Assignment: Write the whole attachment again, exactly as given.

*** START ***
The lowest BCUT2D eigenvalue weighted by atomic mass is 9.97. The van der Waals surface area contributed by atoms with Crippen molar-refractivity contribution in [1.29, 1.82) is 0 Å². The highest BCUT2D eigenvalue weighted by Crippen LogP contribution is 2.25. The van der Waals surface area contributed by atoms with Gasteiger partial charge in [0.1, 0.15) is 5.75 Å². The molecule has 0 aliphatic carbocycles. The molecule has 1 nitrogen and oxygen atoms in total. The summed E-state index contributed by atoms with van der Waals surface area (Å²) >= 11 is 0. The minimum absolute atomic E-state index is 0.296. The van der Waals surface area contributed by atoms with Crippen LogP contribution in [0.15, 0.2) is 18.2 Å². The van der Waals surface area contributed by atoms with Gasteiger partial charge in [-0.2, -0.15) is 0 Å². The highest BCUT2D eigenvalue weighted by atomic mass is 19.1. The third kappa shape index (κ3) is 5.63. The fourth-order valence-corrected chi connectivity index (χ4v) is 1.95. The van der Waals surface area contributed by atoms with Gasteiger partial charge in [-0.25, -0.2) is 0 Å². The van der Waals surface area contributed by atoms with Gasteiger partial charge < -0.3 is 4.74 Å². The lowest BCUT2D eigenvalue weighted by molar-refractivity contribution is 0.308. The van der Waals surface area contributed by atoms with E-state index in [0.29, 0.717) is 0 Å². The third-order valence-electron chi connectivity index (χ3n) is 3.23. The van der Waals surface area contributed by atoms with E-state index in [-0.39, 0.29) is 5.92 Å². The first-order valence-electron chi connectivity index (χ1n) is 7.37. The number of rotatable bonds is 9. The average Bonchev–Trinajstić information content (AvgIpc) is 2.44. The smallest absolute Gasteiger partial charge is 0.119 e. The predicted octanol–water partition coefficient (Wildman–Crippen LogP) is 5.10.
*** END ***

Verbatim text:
The lowest BCUT2D eigenvalue weighted by atomic mass is 9.97. The van der Waals surface area contributed by atoms with Crippen molar-refractivity contribution in [1.29, 1.82) is 0 Å². The highest BCUT2D eigenvalue weighted by Crippen LogP contribution is 2.25. The van der Waals surface area contributed by atoms with Gasteiger partial charge in [0.1, 0.15) is 5.75 Å². The molecule has 0 aliphatic carbocycles. The molecule has 1 nitrogen and oxygen atoms in total. The summed E-state index contributed by atoms with van der Waals surface area (Å²) >= 11 is 0. The minimum absolute atomic E-state index is 0.296. The van der Waals surface area contributed by atoms with Crippen LogP contribution in [0.15, 0.2) is 18.2 Å². The van der Waals surface area contributed by atoms with Gasteiger partial charge in [-0.2, -0.15) is 0 Å². The highest BCUT2D eigenvalue weighted by atomic mass is 19.1. The third kappa shape index (κ3) is 5.63. The fourth-order valence-corrected chi connectivity index (χ4v) is 1.95. The van der Waals surface area contributed by atoms with Gasteiger partial charge in [-0.25, -0.2) is 0 Å². The van der Waals surface area contributed by atoms with Gasteiger partial charge < -0.3 is 4.74 Å². The lowest BCUT2D eigenvalue weighted by molar-refractivity contribution is 0.308. The van der Waals surface area contributed by atoms with E-state index in [0.29, 0.717) is 0 Å². The third-order valence-electron chi connectivity index (χ3n) is 3.23. The van der Waals surface area contributed by atoms with E-state index in [-0.39, 0.29) is 5.92 Å². The first-order valence-electron chi connectivity index (χ1n) is 7.37. The number of rotatable bonds is 9. The average Bonchev–Trinajstić information content (AvgIpc) is 2.44. The smallest absolute Gasteiger partial charge is 0.119 e. The predicted octanol–water partition coefficient (Wildman–Crippen LogP) is 5.10.